available to Parnell at the time and the propensity of many catholic Irish voters in Britain to
vote Conservative due to the education issue, Parnell made the only possible choice.
Temperamentally the Irish were opposed to the Liberals on both social (a perverse form of
snobbery) and clerical grounds (CC O’Brien, Parnell and his Party); the Irish were more
inclined to be sympathetic to the Conservatives. Though some of the home rule MPs had
Liberal origins and the initiatives of Gladstone were on the whole clear, the National League
was antipathic to Liberalism especially the radical non-conformity of Chamberlain.
Chamberlain was loathed and distrusted by the Irish party as a whole.

The 1885 election
The election of November-December 1885 produced 335 Liberals, 249 Conservatives and
86 Nationalists. Liberal seats equalled the combined Conservative and Nationalist votes
exactly. Parnell could keep both British parties out of office, but could put the Liberals into
power. The Conservatives could govern with Irish support if Gladstone and like-minded
Liberals supported Salisbury from the opposition benches. Effectively the Irish Nationalists
exercised a veto for the first time ever, thus annulling the arithmetic of the Act of Union.
Irish Liberal MPs had ceased to exist, the National League had even won a seat in Liverpool
(TP O’Connor was to retain this until his death in 1929) and the Irish Conservatives were
confined to Ulster and the two Dublin University seats. By-and-large this pattern was to
remain unaltered until 1918. The results showed unionism in Ulster at its weakest with only
16 seats. This result gave the National League more seats in Ulster than the Conservatives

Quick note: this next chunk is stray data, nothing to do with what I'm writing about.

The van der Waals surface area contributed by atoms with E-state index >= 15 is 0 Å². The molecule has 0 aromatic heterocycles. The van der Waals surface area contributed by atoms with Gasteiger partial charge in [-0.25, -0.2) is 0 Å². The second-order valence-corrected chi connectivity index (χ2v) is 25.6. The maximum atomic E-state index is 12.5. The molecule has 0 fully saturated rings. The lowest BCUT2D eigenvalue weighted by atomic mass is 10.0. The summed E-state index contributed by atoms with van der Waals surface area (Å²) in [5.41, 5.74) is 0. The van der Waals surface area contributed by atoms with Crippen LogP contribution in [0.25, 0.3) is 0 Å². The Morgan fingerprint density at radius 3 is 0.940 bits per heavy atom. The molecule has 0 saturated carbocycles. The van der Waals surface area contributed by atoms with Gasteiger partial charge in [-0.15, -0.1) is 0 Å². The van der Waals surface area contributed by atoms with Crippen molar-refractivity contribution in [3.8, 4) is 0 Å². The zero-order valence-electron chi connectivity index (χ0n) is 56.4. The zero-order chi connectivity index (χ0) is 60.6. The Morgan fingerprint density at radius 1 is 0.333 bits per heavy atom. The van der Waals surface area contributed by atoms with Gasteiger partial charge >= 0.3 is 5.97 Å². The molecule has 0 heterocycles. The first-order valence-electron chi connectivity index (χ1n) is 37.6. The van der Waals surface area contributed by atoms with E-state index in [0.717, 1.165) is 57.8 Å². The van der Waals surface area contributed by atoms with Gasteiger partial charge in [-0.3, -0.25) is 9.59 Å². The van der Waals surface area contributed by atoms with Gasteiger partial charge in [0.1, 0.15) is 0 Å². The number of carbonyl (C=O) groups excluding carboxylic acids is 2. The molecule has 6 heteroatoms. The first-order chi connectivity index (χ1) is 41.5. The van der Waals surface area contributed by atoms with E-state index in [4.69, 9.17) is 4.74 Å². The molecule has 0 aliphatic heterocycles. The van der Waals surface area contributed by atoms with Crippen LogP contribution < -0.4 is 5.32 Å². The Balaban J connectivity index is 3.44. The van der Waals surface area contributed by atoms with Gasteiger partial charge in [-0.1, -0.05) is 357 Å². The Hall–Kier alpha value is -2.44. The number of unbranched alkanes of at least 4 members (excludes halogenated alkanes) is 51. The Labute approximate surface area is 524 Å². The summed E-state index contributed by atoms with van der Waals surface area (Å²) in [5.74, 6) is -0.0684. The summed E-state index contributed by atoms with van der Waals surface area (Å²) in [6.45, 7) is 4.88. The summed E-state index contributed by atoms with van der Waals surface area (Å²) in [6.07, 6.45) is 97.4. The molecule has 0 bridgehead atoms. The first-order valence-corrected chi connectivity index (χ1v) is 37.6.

(soon to be redesignated Unionists); the nationalist (and Gladstonian) perception of Ulster
was to remain wedded to these figures, which were never again to be repeated. As
discussed elsewhere these figures also fail to reveal the critical mass of Ulster Unionism,
which was only just emerging as a political and moral force. Gladstone looked on the
election results as a moral endorsement of home rule that could not be ignored. However
Gladstone saw the election results as seemingly disastrous; he desired a clear mandate for
one of the British parties. The Irish held the balance; political judgement and conscience
could not be used without the accusation that politicians would be seduced by the prospect
of National League support. Parnell and his party had benefited from the parliamentary
reforms of 1883-5 (especially as Ireland only lost two seats despite the post-Famine falls in
population). The Irish electorate more than trebled and the remaining protestant-oriented
small boroughs were abolished. Democratisation was to aid both nationalism and northern
unionism just as it was to continue to undermine the landed classes.

Doc 7i
Parnell’s discipline over his party involved a pledge being taken by all candidates before the
1885 election.

“I … pledge myself that in the event of my election to parliament I will sit, act and vote with
the Irish parliamentary party and if at a meeting of the party convened upon due notice
specially to consider the question, it be decided by a resolution supported by a majority of
the entire parliamentary party that I have not fulfilled the above pledge I hereby undertake
forthwith to resign my seat.”

The Hawarden Kite
At the end of the general election Gladstone’s son Herbert announced in the London